Thanks Acupunk, your words mean a lot. It is nice when someone relates. It is so sad that I feel awful still and its been three months. It is not so much that I think I really miss smoking. Its just feeling sad and wanting that old nicotine friend to make me feel better and I know it wont.
Reply With Quote Quick reply to this message
 
Old 03-23-2008, 01:14 AM
 
5,467 posts, read 3,837,196 times
Reputation: 5322
Quote:
Originally Posted by urbandeco View Post
Thanks Acupunk, your words mean a lot. It is nice when someone relates. It is so sad that I feel awful still and its been three months. It is not so much that I think I really miss smoking. Its just feeling sad and wanting that old nicotine friend to make me feel better and I know it wont.
Hang in there. I know what you mean about wanting to have that thing that has made you feel better in the past, but it would make you feel horrible now to go back after 3 months. I think that would make you feel worse. It will get better, you will find other things to do instead of smoke.

Sometimes the best thing to do when you feel sad is to let yourself feel it, don't fight it at all. I will go in the shower and cry and just feel every emotion. At first it was scary, but then I got through it and I felt stronger. Now my emotions don't feel so intense because I know I can handle it and the feelings pass.
Reply With Quote Quick reply to this message
 
Old 03-23-2008, 01:36 AM
 
Location: In my house
8,789 posts, read 14,909,246 times
Reputation: 5376
Try to wait it out. After 6 months it gets easier, and after 1 year, it should be even better. I quit 11 years ago cold turkey. The first 3 days were hell for me. Even after 3 months, i still had the urge to go back and smoke, but i held off, actually went online and typed my days away, as long as I was typing, I couldn't smoke. And it really really helped.
Find an alternative. It's much easier if you find something to replace your need to smoke if the feelings get too strong. Feeling out of sorts is one way you are still withdrawing from the nicotine. It takes awhile to get completely clean of it.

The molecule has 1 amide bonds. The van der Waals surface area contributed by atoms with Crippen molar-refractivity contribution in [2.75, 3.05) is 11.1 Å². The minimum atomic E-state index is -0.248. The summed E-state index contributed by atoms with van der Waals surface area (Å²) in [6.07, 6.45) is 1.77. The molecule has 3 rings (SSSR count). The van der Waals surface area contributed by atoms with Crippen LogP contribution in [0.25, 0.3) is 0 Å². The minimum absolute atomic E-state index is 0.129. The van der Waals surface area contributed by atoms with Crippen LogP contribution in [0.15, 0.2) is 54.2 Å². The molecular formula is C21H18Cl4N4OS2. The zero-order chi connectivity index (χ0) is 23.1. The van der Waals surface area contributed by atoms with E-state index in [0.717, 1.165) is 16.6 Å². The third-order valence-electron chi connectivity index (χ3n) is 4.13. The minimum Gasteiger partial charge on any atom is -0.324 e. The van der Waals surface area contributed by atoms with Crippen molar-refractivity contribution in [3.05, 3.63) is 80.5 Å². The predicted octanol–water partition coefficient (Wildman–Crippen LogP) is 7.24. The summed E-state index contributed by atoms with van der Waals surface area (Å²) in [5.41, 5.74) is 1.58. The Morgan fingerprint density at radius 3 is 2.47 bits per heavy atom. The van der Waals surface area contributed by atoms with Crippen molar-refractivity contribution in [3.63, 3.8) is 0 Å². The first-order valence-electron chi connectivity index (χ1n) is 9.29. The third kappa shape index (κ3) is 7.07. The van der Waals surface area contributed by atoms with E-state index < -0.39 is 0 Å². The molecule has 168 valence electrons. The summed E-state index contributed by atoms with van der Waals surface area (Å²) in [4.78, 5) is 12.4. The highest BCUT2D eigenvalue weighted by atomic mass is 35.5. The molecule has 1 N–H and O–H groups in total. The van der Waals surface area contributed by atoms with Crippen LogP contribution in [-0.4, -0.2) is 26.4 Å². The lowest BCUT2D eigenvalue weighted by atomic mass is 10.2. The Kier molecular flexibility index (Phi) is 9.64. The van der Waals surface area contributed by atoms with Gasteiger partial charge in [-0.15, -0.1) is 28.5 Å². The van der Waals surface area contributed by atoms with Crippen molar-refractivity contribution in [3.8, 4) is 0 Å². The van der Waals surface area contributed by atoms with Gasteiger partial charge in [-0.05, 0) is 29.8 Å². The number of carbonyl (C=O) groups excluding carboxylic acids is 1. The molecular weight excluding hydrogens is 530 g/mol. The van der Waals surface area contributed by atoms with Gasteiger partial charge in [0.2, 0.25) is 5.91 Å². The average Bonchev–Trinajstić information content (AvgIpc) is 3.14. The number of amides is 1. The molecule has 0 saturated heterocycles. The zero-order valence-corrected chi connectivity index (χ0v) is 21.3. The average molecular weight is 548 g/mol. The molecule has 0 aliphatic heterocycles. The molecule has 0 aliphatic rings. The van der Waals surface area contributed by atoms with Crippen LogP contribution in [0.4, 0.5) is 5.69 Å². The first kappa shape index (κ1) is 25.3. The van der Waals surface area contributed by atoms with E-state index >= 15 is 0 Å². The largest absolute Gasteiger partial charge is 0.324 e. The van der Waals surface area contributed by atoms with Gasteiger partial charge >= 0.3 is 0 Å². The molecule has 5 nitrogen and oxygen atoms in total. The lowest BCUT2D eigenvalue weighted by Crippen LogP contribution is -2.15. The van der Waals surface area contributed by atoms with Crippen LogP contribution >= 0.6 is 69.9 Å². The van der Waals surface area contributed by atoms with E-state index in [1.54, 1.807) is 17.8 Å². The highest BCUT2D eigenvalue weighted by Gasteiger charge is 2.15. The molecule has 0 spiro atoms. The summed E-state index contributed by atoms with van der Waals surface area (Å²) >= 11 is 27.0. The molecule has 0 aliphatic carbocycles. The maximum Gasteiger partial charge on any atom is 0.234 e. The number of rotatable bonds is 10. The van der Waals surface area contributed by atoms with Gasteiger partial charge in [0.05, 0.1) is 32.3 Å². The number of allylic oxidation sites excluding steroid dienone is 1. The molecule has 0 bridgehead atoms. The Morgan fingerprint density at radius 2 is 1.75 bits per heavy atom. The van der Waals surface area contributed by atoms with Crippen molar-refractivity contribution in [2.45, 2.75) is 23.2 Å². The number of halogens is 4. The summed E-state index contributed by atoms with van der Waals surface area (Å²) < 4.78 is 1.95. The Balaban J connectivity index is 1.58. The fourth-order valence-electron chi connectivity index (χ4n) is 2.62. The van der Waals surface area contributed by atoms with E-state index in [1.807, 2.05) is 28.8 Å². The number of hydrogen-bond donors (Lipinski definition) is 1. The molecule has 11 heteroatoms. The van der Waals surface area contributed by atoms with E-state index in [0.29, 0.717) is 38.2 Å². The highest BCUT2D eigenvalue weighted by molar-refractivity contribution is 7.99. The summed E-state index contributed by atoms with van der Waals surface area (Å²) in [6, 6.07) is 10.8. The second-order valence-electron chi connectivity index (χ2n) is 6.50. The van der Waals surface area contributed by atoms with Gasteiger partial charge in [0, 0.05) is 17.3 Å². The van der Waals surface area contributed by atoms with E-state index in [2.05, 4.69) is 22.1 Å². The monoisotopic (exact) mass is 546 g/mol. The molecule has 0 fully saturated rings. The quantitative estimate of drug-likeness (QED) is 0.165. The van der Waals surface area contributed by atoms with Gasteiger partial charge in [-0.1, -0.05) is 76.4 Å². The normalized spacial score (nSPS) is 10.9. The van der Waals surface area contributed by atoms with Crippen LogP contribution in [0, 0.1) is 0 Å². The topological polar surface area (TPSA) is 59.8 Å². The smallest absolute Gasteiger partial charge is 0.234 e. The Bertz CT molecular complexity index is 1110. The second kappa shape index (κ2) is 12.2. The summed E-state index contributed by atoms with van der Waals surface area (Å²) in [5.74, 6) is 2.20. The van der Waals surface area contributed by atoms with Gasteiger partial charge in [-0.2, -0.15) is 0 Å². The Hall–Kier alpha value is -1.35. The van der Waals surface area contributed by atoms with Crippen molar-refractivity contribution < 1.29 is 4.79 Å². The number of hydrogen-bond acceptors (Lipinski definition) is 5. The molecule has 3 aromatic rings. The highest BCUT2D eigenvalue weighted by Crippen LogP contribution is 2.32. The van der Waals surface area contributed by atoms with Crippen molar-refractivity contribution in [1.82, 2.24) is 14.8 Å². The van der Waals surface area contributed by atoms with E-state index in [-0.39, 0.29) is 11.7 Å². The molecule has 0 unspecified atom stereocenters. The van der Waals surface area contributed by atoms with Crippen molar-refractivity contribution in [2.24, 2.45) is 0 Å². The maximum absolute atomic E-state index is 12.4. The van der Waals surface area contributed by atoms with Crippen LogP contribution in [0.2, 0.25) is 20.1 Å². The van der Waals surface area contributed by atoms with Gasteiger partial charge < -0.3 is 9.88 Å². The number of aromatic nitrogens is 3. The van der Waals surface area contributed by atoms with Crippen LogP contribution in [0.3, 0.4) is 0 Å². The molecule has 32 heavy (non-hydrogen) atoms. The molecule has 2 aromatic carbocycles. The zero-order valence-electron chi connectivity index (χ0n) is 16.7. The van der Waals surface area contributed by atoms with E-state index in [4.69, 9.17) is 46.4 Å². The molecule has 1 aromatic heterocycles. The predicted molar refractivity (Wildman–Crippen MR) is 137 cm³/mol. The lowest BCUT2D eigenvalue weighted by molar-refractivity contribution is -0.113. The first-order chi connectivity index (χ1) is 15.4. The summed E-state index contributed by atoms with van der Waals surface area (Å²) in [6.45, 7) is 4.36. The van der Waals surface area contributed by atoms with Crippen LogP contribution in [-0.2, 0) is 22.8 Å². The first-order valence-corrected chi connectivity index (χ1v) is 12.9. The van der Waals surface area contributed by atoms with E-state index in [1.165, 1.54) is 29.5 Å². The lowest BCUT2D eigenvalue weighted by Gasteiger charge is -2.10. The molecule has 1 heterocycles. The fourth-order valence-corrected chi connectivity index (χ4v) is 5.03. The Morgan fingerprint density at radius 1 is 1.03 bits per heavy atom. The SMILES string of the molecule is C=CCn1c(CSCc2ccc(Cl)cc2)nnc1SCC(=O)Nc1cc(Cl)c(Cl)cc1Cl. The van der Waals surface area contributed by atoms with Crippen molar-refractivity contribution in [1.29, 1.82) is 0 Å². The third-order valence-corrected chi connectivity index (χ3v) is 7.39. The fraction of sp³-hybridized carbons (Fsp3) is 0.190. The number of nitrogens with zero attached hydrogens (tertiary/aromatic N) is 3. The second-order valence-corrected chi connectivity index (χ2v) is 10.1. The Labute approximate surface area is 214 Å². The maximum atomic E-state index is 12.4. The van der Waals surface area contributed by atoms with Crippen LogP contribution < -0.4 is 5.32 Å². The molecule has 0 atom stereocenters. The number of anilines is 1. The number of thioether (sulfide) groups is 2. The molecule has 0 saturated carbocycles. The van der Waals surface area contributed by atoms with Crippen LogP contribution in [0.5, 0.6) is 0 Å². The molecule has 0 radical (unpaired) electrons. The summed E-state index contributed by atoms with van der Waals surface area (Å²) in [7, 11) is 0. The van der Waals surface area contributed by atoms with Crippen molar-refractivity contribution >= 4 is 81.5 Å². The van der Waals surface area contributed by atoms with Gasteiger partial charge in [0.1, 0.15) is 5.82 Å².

The only thing you have to worry about after the 6month to 1 year mark or so, is the smoking dreams. As long as you only smoke in your dreams, you should be ok.
Good luck!
Reply With Quote Quick reply to this message
 
Old 03-23-2008, 01:52 AM
 
5,467 posts, read 3,837,196 times
Reputation: 5322
Quote:
Originally Posted by PinkString View Post
Try to wait it out. After 6 months it gets easier, and after 1 year, it should be even better. I quit 11 years ago cold turkey. The first 3 days were hell for me. Even after 3 months, i still had the urge to go back and smoke, but i held off, actually went online and typed my days away, as long as I was typing, I couldn't smoke. And it really really helped.
Find an alternative. It's much easier if you find something to replace your need to smoke if the feelings get too strong. Feeling out of sorts is one way you are still withdrawing from the nicotine. It takes awhile to get completely clean of it.

The only thing you have to worry about after the 6month to 1 year mark or so, is the smoking dreams. As long as you only smoke in your dreams, you should be ok.
Good luck!
The smoking dreams are good. When I would wake up so upset that I smoked in a dream, I knew it was my minds way of telling me I never wanted to go back to it. Psychologists consider a dream about an addiction you quit as a sign of success.

Pinkstring is right, just wait it out and then you will have the rest of your life to enjoy being a non smoker and that is a great feeling.
Reply With Quote Quick reply to this message
 
Old 03-23-2008, 06:07 AM
 
Location: Ohio
2,175 posts, read 4,938,639 times
Reputation: 3694
Congratulations. No need to feel depressed. You have done something many people have tried to do and failed. Pat yourself on the back and be proud.
My wife and I have smoked for many years and we decided it is time to quit. We are going to throw the cigs away tonight at midnight if there are any left. We tried it New Years and didn't get it accomplished.